Sunday, August 18, 2013

Modeling Japanese bicycles

Bicycles and motorcycles of all types are an important element in a model scene of Tokyo.  This post is going to be limited to bicycles.  Look at almost any random Google Street view scene of Tokyo and you are likely to see some bicycles.  Fortunately there are several options available for N scale bicycles.  I have not tried them all but here are the ones I have used.

TomyTec offers two sets which include both bicycles and motorcycles with riders.  They are well detailed and painted.  The riders are separate pieces if you want to use the bicycles as parked.  Several of the other TomyTec building or scene sets also have bicycles included as part of a scene but they are separate pieces and can be used by themselves.

For bicycles without riders Gold Medal Models offers a set of 10 etched metal bicycles and a couple of parking racks.  These have been around for quite a few years and are widely used in the US to model bicycles.  Being etched metal they are quite thin and it can be a challenge to place a rider on one and have it look right.  Also I felt that while they are the same overall size as the Tomytec models because of the thinness they just did not look right when placed together with the Tomytec models.  I used them as parked bicycles in separate scenes as shown in the post Finishing the Green Max houses.

Sanki offers a set of 4 riderless bicycles that are of a paper stock.  The handle bars are separate and I found quite difficult to attach to the frame and then very delicate.  These models are undercoated black but can be painted.   At 280 yen for a set of 4, these were the least expensive N scale bicycles I've tried.

What I've had good results with for parked bikes are these plastic models from Tomix.  They come in two different styles and are unpainted except for the tires, seats, and baskets.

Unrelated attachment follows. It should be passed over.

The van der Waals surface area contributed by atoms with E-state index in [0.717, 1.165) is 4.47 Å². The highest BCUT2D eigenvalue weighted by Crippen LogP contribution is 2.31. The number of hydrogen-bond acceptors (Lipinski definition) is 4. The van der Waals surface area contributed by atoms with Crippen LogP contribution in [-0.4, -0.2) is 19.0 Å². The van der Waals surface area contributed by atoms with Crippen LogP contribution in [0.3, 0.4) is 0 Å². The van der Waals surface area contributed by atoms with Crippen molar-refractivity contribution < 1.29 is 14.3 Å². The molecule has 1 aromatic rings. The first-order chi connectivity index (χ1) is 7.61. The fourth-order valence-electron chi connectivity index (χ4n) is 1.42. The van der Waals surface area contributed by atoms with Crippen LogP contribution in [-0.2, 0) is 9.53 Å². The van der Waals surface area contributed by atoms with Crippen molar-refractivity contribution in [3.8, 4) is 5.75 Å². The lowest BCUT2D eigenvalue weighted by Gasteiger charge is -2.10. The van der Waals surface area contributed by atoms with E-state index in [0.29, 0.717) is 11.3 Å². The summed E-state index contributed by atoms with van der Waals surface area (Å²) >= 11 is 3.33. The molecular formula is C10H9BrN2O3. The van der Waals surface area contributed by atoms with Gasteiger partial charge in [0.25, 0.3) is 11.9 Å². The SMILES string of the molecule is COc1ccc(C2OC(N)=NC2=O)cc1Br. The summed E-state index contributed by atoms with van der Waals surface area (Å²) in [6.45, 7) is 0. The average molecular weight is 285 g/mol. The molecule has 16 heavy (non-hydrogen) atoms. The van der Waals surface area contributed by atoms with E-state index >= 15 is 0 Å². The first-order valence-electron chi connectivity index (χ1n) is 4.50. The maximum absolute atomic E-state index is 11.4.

Because I don't really like the molded colors of these bikes, I end up repainting them starting with the frames.  I've hand painted the ones shown in this photo but they could be airbrushed as well.  After the frames are painted, I go back and touch up the tires with Floquil grimy black.

Here are two of my completed bicycles with some details added, mostly by painting.   I do all this painting and detailing before removing them from the spue.  By adding details like this, it is possible to make each one unique even if they are the same color.

I found that the sport model bike is quite delicate at the front and had best results by cutting that first, then the back, and last the bottom.

When compared side by side there is quite a difference in the sizes of the Tomix and TomyTec bikes.  What I have been doing is using the Tomix ones as parked and the TomyTec ones as being ridden since those come with some riders that seem to fit OK.

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